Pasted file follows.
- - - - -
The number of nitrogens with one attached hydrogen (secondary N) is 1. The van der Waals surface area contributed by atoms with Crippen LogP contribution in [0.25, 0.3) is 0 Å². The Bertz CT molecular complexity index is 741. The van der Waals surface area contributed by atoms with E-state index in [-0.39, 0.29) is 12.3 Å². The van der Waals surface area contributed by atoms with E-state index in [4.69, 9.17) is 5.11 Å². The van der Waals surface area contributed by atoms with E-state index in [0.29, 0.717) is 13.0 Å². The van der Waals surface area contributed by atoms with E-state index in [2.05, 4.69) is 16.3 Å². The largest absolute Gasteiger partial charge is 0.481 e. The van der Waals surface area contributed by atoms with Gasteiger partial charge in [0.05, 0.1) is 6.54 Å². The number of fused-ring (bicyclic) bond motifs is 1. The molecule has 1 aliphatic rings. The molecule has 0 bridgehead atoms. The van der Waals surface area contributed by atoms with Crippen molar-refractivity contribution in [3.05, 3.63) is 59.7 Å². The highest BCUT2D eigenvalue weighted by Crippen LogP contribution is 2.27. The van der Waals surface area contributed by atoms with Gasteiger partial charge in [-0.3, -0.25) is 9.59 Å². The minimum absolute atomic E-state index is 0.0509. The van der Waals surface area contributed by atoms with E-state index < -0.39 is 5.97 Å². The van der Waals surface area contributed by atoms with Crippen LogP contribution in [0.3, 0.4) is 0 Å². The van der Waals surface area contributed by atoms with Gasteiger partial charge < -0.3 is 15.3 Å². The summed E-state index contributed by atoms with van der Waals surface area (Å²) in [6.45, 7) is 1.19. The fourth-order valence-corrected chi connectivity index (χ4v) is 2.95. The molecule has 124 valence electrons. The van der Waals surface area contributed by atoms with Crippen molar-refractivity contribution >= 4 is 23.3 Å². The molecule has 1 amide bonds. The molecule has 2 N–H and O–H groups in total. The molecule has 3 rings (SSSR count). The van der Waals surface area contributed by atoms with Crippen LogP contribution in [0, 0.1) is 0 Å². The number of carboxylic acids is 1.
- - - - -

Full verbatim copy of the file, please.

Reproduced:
The number of nitrogens with one attached hydrogen (secondary N) is 1. The van der Waals surface area contributed by atoms with Crippen LogP contribution in [0.25, 0.3) is 0 Å². The Bertz CT molecular complexity index is 741. The van der Waals surface area contributed by atoms with E-state index in [-0.39, 0.29) is 12.3 Å². The van der Waals surface area contributed by atoms with E-state index in [4.69, 9.17) is 5.11 Å². The van der Waals surface area contributed by atoms with E-state index in [0.29, 0.717) is 13.0 Å². The van der Waals surface area contributed by atoms with E-state index in [2.05, 4.69) is 16.3 Å². The largest absolute Gasteiger partial charge is 0.481 e. The van der Waals surface area contributed by atoms with Gasteiger partial charge in [0.05, 0.1) is 6.54 Å². The number of fused-ring (bicyclic) bond motifs is 1. The molecule has 1 aliphatic rings. The molecule has 0 bridgehead atoms. The van der Waals surface area contributed by atoms with Crippen molar-refractivity contribution in [3.05, 3.63) is 59.7 Å². The highest BCUT2D eigenvalue weighted by Crippen LogP contribution is 2.27. The van der Waals surface area contributed by atoms with Gasteiger partial charge in [-0.3, -0.25) is 9.59 Å². The minimum absolute atomic E-state index is 0.0509. The van der Waals surface area contributed by atoms with E-state index < -0.39 is 5.97 Å². The van der Waals surface area contributed by atoms with Crippen LogP contribution in [0.3, 0.4) is 0 Å². The van der Waals surface area contributed by atoms with Gasteiger partial charge < -0.3 is 15.3 Å². The summed E-state index contributed by atoms with van der Waals surface area (Å²) in [6.45, 7) is 1.19. The fourth-order valence-corrected chi connectivity index (χ4v) is 2.95. The molecule has 124 valence electrons. The van der Waals surface area contributed by atoms with Crippen molar-refractivity contribution >= 4 is 23.3 Å². The molecule has 1 amide bonds. The molecule has 2 N–H and O–H groups in total. The molecule has 3 rings (SSSR count). The van der Waals surface area contributed by atoms with Crippen LogP contribution in [0, 0.1) is 0 Å². The number of carboxylic acids is 1.